Re: poly: The singleton hypothesis

From: Nick Bostrom <>
Date: Mon Apr 27 1998 - 15:13:36 PDT

Damien R. Sullivan wrote:

> In some ways we're approaching this 'singleton'. We don't have a single
> government, or single absolute sovereign, but we do have a concept of
> civilization, and civilized rules. More openness, like Brin's
> transparent society, might be a way of reducing the danger of major
> disaster without having an explicit ruling monolith.

I agree.

> All the cells of an animal have the same program, the same genome, yet
> internal control of cancer cells is still an important task of the immune
> system. So the mutual surveillance of civilized human beings might not be
> much more costly than what Nick's idea of a singleton would actually require
> to function.

I should have stated more clearly that I intended the notion of a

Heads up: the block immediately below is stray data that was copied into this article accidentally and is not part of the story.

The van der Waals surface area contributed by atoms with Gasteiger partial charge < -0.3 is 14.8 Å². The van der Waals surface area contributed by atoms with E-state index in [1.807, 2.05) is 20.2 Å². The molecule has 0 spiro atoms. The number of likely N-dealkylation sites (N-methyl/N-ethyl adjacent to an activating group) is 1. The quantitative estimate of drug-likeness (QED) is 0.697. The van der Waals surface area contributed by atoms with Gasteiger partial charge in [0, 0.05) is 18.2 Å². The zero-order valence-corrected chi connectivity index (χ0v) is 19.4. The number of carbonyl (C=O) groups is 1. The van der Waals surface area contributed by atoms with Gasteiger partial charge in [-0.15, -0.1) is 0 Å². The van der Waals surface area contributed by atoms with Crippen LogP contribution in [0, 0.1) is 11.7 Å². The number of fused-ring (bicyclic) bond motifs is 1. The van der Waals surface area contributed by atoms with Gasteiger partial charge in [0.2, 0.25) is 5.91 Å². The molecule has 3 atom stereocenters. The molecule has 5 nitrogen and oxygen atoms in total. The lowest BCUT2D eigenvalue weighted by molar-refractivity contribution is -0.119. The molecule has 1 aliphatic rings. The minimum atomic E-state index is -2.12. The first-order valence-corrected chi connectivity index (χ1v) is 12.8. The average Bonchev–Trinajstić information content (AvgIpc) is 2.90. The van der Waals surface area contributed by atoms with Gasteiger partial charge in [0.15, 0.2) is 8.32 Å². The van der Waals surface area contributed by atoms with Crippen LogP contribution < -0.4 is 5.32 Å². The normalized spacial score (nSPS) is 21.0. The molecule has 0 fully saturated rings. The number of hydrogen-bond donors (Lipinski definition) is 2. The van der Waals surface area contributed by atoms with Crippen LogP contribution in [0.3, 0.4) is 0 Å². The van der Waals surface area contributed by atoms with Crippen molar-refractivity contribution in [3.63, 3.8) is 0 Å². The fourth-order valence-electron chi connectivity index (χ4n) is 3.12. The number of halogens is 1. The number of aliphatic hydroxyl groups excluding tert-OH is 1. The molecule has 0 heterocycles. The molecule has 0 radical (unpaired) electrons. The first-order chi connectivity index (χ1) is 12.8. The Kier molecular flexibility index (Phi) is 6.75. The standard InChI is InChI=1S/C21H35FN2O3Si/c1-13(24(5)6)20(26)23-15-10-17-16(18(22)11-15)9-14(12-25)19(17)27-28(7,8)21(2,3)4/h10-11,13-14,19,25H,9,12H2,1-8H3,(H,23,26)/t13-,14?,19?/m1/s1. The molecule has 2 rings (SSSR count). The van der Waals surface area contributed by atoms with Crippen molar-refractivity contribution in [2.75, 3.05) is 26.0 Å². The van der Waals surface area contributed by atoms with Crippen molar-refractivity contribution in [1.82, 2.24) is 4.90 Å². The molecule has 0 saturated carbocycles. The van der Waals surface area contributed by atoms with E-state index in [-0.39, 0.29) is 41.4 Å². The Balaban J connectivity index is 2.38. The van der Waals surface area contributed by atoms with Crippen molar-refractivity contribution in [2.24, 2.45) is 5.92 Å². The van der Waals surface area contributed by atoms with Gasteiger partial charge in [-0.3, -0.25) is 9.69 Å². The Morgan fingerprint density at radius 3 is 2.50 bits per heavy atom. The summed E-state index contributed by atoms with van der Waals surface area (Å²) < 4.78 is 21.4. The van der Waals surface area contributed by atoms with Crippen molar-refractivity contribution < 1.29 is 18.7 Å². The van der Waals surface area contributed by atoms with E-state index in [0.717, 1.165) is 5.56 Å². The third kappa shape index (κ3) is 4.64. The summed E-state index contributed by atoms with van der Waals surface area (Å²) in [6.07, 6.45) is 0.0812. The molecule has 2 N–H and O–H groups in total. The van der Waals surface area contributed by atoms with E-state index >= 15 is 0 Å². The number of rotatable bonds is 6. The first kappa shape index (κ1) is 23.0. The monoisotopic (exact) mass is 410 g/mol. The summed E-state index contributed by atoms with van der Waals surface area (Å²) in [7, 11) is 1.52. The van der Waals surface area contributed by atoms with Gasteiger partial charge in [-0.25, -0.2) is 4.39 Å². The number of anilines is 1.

singleton to be abstract enough to include such an entity as group
of civilized individuals that surveil each other and take joint
action to supress any member that tries to violate the decisions that
the group (perhaps through a democratic process) has made. The
decisions that the group take might be limited to ones ensuring
security and the enforcement of property rights. However, if some
individuals wanted to for another group, they could do so but they
would be prevented from taking any actions that seriously threatened
the first group and its laws.

Nick Bostrom
Department of Philosophy, Logic and Scientific Method
London School of Economics
Received on Mon Apr 27 21:24:43 1998

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